Four reasons I switched to Safari after years of using Chrome and why I’ll probably switch back

After upgrading to OS X Yosemite last week, I got an interesting notification when booting up Chrome for the first time. Apple wanted me to give Safari on the desktop another try. Instead of dismissing it, I booted up Safari for the first time since I used it to download Chrome. After years of using Google Chrome as the primary browser on my Mac, I’m not going back, at least not yet. Here are a few reasons why:


1. It definitely feels faster

In my limited usage, it feels like Safari is quicker to load pages, is less likely to lag, and my whole computer just feels a little lighter. I no longer have Google Chrome Helper — a catch-all for rogue Chrome extensions and plug-ins — hogging the majority of my CPU cycles, either.

Other people are backing up my anecdotal evidence with benchmarks. [company]Apple[/company] claims that Safari beats Chrome and Mozilla Firefox on several JavaScript performance benchmarks including JSBench and Apple’s new JetStream test. Stephen Shankland at CNET ran a few benchmarks of his own that largely agree with Apple’s findings.

The one claim I’m a little more dubious about is that Safari provides longer battery life for MacBook laptops. I haven’t noticed a bump in battery life, but that might be because I usually have a lot of tabs up at once, including ones that are using Adobe Flash, like Spotify’s web client. It’s nice that Safari natively supports Netflix and no longer requires you to install a plug-in.

It’s also worth noting that Safari runs in 64-bit mode and the stable version of Chrome on OS X is currently is 32-bit, although that doesn’t make a huge difference to the end user.

2. Apple’s ecosystem pull is stronger than ever for iPhone users

Although there’s a great mobile Chrome app for iOS devices, I’ve tended to stick with Safari because it’s been faster. Changes in iOS 8 WebKit allow Chrome and other browsers to use Apple’s fast Nitro JavaScript engine, but Safari is still my choice because it’s the default — I like that it’s the browser that other apps choose (are forced to) to open pages in.

And Safari has largely caught up with Chrome in terms of browser sync features. The new Handoff feature is a very easy way to send a tab from your phone to your desktop, and iCloud can sync bookmarks, history, tabs and Apple’s read-later service Reading List.

I also started using iCloud Keychain as my primary way of saving passwords, and I’m finding its password and credit card autofill feature to be surprisingly good on mobile, and I feel that it’s a little more secure than Chrome’s way of storing passwords, which used to be in plaintext. I particularly like that iCloud Keychain requires an iOS device to have a passcode.

3. The new tab page is nearly perfect

I’m a big fan of Safari’s new tab page, specifically the favorites view. You get big, clickable buttons for the very few websites you designate as a “favorite” — like a Bookmarks bar — and below that, buttons for frequently viewed websites. You can easily drag a frequently viewed page into favorites.

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Your “Favorites” sync with Safari on iOS, and I’ve found it to be the most convenient way to get around many of the problems surrounding mobile bookmarks, namely that nobody uses them. Chrome has a similar feature, but the way Safari syncs a small amount of core bookmarks is very elegant.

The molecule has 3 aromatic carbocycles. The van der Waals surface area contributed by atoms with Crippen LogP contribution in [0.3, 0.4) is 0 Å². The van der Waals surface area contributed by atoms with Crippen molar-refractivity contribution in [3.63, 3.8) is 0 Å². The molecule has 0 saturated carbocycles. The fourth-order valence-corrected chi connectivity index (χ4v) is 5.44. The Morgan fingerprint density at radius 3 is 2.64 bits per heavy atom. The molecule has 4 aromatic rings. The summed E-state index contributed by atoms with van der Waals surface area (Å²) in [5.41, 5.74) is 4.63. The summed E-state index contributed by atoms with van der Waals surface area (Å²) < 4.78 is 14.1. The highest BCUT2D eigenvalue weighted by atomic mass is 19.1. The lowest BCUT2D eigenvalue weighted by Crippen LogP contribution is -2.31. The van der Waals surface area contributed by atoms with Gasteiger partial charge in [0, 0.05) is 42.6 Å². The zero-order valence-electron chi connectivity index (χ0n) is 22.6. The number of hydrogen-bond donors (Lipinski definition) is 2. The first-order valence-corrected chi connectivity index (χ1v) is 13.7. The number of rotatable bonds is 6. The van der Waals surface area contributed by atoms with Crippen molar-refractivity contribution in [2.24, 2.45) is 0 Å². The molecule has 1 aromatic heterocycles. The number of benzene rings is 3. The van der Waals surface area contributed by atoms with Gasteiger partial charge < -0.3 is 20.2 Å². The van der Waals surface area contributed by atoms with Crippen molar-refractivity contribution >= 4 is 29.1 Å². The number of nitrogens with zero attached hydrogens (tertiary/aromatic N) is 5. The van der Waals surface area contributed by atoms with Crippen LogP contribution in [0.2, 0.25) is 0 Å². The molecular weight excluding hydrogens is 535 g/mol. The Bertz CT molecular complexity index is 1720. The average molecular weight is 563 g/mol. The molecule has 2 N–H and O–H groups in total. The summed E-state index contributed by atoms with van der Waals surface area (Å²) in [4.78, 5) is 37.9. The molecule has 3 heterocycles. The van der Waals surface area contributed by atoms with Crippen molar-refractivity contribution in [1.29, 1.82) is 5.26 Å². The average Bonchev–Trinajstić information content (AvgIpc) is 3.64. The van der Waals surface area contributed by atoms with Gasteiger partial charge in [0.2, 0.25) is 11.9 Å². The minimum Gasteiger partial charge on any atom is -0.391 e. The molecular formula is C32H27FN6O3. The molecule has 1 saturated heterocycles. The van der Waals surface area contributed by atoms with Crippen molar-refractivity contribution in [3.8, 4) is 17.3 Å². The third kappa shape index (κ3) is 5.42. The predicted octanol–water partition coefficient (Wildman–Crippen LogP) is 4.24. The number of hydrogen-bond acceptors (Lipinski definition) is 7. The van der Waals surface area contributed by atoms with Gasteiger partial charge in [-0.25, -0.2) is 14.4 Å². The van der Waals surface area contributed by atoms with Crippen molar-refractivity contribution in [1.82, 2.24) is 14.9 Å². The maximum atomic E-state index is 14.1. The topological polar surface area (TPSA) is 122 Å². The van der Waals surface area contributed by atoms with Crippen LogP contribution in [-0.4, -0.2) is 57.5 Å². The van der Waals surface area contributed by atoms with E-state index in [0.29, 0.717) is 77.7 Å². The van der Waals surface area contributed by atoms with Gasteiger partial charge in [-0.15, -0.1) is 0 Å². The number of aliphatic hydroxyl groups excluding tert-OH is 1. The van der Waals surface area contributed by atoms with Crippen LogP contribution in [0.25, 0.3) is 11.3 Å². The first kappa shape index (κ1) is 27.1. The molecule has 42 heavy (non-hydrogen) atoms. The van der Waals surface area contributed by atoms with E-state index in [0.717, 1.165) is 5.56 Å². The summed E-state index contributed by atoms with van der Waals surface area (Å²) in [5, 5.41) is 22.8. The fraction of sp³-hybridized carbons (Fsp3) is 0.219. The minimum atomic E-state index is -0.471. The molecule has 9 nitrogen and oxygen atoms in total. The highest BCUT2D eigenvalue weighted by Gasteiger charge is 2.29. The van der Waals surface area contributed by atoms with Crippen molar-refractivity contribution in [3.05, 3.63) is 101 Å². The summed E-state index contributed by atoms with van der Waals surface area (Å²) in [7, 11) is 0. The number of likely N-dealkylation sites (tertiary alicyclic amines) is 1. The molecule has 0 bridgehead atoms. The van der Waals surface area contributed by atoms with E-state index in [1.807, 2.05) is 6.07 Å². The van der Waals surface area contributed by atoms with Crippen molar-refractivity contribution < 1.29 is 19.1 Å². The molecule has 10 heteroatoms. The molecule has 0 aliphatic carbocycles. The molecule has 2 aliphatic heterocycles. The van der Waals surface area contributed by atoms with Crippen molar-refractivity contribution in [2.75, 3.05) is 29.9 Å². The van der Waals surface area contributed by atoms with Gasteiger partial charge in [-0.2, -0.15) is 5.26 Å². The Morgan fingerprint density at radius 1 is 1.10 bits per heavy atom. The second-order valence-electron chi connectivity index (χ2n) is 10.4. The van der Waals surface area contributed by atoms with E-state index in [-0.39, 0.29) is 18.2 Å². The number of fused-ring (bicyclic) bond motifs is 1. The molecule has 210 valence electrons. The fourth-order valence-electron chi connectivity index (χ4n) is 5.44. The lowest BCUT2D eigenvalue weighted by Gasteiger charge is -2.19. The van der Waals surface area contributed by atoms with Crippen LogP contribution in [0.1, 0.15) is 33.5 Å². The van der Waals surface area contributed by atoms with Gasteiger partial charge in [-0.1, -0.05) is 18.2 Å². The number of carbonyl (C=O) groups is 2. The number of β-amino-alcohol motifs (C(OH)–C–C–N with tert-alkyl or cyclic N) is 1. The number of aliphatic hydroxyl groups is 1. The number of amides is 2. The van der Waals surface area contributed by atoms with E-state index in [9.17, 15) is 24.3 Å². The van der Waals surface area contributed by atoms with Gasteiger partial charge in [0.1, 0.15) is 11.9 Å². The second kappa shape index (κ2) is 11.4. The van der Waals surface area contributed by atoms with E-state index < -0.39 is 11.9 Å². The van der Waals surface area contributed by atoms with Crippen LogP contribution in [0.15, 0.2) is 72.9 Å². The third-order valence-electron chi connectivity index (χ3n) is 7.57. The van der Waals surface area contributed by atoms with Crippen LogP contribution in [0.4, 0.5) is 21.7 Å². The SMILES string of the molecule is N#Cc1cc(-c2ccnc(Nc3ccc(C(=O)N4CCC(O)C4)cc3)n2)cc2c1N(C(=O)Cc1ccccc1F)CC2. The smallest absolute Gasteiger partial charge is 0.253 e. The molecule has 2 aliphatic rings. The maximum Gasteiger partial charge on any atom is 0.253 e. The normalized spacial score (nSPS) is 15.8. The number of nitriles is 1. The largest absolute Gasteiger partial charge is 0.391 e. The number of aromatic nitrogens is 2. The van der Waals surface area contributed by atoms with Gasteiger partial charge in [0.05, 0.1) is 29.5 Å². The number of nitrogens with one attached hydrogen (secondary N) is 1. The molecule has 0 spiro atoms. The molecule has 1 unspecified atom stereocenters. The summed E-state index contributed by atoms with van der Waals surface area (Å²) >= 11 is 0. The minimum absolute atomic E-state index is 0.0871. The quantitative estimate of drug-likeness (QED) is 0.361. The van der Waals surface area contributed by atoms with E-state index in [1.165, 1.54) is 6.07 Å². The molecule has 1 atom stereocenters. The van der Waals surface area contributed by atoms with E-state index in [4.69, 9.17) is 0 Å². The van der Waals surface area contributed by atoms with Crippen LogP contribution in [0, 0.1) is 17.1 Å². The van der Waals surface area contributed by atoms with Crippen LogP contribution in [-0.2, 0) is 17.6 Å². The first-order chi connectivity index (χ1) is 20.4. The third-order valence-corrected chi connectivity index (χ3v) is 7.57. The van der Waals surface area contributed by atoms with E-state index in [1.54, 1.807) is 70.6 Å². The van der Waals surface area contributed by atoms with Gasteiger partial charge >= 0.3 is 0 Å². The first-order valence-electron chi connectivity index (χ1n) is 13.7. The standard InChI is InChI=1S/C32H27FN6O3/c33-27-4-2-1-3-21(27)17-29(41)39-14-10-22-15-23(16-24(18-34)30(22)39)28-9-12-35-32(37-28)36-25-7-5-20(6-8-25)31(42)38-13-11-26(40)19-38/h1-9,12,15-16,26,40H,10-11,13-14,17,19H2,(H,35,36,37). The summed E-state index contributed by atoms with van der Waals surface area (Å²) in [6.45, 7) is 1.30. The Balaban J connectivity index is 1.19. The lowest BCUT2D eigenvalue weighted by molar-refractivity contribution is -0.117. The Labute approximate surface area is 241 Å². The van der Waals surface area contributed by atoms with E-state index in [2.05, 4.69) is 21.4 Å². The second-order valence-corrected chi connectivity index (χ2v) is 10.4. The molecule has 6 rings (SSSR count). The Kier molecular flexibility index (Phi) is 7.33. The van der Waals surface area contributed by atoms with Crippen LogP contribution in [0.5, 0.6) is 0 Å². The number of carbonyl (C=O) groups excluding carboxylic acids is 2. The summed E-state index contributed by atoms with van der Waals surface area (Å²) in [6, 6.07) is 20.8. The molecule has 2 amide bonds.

The left sidebar is surprisingly useful. Reading List is a very lightweight way to save a webpage to read later, which is appreciated after years of services like Instapaper and Pocket adding more features I don’t necessarily want. Although heavy Twitter users might find the list of shared links from your timeline superfluous, I thought it was a good way to find something to read before starting the aimless browsing that Twitter can encourage.

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In contrast, Chrome’s new tab page has a Google search bar (redundant because there’s one at the top of your browser) and eight recently used webpages, but instead of favicon Google has opted for screen previews, which don’t really add any useful information and look kind of junky.

4. Native OS X notifications are elegant

Notifications on OS X has improved a lot in OS X Yosemite, thanks to a growing importance for calling features part of Continuity. Safari works with the Mac’s native notifications, as opposed to Chrome which has its own notifications system, which is the bell in your notifications bar. Aesthetically, I prefer Apple’s notifications.

I even found that I liked the Safari push notifications from individual sites. While there are some high-volume sites that will ping you several times an hour, there are many sites — including Gigaom — which only push notifications for stories that they think are important.

There’s a chance I may switch back to Chrome. Here’s why

Chrome is vastly superior at tab management. Safari doesn’t provide favicons in its tabs, which makes it easy to lose a page you need for reference. In addition, because of Chrome’s other life as a complete operating system, it handles web pages much better as apps. The pin tab feature is indispensable for the way I work, and really is perfect for Gmail or Calendar tabs.

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I also missed a little bit of the Google integration, like the ability to left click and search by image, or automatic translation.

Although the way Safari presents tabs can promote focus, the fact is, if you’re a heavy browser user, the way Chrome handles background tabs is superior and better reflects the importance of web apps in many people’s workflow. But if you’re written off Safari in the past, it’s time to give it another try.